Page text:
Thanks – and bye for now!

It’s that time of the year again…the Christmas/holiday season is upon us at last.  

DPSN has been running now, in one form or another, for 10 years!  We’ve come a long way in that time, from our humble beginnings as the Diversityworks Peer Support Network, through to our latest iteration as a weekly blog and Facebook page.  We’ve seen our hugely successful MyFilm, 100 Days and #UMAL2M projects. And in the last four years we’ve welcomed on board some fantastic regular guest bloggers.

The science of imagination

I have a confession to make (but it’s not such a bad one). TED, a worldwide organisation which brings together speakers on education, business, science, tech and creativity, has a Youtube channel entirely devoted to short educational videos on a wide range of topics.  My confession is that I’ve been slightly addicted to watching them lately, finding myself lost in a spiral of absorbing information on everything from how you digest food to how people lived in ancient Rome. They’re fascinating, and I strongly suggest you try them out.

The future of work

As someone who works a regular 8.30am to 5.00pm job (plus extra…), I read with interest about a New Zealand trust management company, Perpetual Guardian, and their trial of a four day working week.  That’s working a 32 hour week, for the same salary as a full time employee.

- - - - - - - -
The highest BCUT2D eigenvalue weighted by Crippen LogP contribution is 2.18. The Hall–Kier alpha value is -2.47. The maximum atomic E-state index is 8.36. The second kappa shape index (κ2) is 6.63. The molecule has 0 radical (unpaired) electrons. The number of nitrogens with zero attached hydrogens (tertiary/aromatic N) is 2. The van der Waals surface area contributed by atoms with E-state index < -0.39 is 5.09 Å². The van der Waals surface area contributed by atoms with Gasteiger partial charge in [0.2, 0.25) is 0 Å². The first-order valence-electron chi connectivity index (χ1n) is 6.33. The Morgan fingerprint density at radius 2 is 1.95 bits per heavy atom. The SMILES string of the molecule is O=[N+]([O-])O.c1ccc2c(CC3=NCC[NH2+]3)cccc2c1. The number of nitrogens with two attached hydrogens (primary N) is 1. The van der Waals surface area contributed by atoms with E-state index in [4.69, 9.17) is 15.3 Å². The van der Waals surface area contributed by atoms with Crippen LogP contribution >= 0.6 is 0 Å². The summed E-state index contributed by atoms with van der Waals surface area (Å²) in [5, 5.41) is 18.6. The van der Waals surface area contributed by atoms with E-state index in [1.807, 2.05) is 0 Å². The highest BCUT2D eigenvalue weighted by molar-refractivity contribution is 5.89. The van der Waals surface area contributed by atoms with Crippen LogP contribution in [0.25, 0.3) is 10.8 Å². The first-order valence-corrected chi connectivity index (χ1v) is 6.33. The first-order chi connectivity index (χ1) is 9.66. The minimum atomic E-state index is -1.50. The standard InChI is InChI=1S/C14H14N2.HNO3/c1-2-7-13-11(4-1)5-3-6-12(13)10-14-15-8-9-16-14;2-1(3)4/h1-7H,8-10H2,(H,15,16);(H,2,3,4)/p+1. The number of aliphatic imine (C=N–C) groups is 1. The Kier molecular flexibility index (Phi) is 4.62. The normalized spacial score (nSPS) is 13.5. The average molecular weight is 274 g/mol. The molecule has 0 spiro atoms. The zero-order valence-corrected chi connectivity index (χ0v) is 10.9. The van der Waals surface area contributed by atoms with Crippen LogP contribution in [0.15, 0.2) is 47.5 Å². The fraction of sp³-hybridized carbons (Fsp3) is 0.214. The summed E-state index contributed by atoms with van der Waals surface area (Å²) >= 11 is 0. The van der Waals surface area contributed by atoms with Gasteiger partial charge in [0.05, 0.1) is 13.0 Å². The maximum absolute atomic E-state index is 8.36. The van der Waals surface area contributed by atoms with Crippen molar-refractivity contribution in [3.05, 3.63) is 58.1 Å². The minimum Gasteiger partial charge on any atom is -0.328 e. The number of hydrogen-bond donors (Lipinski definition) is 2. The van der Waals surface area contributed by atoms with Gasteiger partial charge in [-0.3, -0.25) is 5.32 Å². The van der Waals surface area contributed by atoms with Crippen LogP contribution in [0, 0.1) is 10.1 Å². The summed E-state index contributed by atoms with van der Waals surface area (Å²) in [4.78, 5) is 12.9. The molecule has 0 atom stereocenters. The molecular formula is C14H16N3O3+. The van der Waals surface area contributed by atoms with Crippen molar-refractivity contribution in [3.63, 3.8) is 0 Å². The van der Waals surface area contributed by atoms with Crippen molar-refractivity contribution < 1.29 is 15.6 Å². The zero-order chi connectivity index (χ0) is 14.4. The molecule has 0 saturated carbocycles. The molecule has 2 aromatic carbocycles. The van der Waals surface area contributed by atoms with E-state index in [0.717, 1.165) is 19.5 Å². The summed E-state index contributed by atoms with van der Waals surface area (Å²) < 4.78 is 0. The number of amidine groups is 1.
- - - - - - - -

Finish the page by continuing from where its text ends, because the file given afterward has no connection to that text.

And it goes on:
Death

Now that I have your attention…death can be a very depressing subject. But in the English language, there are many sayings involving death. When we laugh really hard, we say we have “died laughing”. When a performer live on stage feels a bad “vibe” from their audience, they may say they “died on stage” (although I’m sure this has never happened to any of the performers I know!)

Most people I know think of death as the end of everything, but many religions consider death to be only the beginning of another stage of life.

At 52, I am probably more than halfway on the journey to my own death, unless some clever scientist invents a way to live forever, or at least for more than 104 years.